Testing the library

This library is sufficient for running a motor connected to a Raspberry Pi, but the point of this post is to figure out how to write and test this on a non Raspberry Pi Device. Python Unittest to the rescue.

I’ve decided to do just a couple simple test cases to make sure this actually works. These are:

  • Ensure the class can be imported and created
  • Ensure that the motor PWM method is called when calling spin_motor
  • Ensure that non-default parameters are successfully handled

Mock patching

Mock had a great function to patch a library so that rather than using the library specified, it’s a Mock object instead. We can then control that Mock object to have specific returns, side effects, or just about any behavior we want, and we can look at attributes such as whether (or how many times) that object was called, and with what parameters.

Changes required

The best way I found to actually mock the hardware requires a few changes in our code. This isn’t a bad thing and only related to testing, because it also more gracefully handles errors if we run our class outside of unittests.

First, we’re going to create a global variable to determine whether or not our system can run RPi.GPIO just based on the import.

GPIO_ENABLED = False

try:
    import RPi.GPIO as GPIO
    GPIO_ENABLED = True
except RuntimeError:
    # can only be run on RPi
    import RPi as GPIO

Next, in the library we’re going to set this variable as a class attribute, and only try to use that library if it is available.:

...
class MotorRunner:
    def __init__(self, spin_time=1.65, gpio_pin=18, frequency=50):
        self._GPIO_ENABLED = GPIO_ENABLED
        self.spin_time = spin_time
...

Finally, we add a check for that variable when the call to spin the motor actually occurs.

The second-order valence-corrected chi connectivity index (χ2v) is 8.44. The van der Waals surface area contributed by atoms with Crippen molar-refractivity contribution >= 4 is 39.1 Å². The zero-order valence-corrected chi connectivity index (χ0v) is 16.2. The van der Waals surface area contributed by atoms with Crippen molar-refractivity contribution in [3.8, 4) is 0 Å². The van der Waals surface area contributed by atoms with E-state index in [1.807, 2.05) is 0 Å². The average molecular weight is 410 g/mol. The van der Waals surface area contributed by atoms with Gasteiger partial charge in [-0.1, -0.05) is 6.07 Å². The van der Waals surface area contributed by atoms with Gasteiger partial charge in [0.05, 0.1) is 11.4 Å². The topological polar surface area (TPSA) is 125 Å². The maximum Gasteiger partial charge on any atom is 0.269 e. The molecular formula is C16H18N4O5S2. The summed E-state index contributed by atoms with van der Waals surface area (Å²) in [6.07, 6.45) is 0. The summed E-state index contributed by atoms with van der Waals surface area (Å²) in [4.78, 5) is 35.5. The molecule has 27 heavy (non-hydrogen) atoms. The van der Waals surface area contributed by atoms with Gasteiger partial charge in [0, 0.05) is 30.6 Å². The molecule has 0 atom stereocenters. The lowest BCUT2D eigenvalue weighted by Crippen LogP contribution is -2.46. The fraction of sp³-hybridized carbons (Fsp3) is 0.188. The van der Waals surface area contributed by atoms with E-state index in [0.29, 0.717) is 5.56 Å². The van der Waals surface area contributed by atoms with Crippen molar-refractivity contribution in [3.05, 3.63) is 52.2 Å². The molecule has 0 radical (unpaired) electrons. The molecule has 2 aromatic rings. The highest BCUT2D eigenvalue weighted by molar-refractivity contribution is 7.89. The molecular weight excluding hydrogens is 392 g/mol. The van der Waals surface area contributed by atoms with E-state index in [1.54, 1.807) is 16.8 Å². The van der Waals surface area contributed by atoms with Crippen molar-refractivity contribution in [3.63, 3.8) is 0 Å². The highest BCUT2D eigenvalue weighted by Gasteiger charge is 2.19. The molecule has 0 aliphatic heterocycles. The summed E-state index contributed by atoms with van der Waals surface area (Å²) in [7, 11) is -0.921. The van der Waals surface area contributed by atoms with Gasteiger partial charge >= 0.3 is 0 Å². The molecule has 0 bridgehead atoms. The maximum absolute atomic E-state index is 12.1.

...
        try:
            if self._GPIO_ENABLED:
                self._init_gpio()
...

That results in our class now looking like:

import sys
import time

GPIO_ENABLED = False

try:
    import RPi.GPIO as GPIO
    GPIO_ENABLED = True
except RuntimeError:
    # can only be run on RPi
    import RPi as GPIO


class MotorRunner:
    def __init__(self, spin_time=1.65, gpio_pin=18, frequency=50):
        self._GPIO_ENABLED = GPIO_ENABLED
        self.spin_time = spin_time
        self.gpio_pin = gpio_pin
        self.freq = frequency
        self.p = None

    def _init_gpio(self):
        GPIO.setwarnings(False)
        GPIO.setmode(GPIO.BCM)
        GPIO.setup(self.gpio_pin, GPIO.OUT)
        self.p = GPIO.PWM(self.gpio_pin, self.freq)

    def spin_motor(self):
        try:
            if self._GPIO_ENABLED:
                self._init_gpio()
                GPIO.PWM(self.gpio_pin, self.freq)
                self.p.start(11)
                time.sleep(self.spin_time)
                self.p.stop()
        except Exception as e:
            sys.stderr.write("Error in running\n {}".format(e))

        finally:
            if self._GPIO_ENABLED:
                GPIO.cleanup()


def main():
    ex = MotorRunner()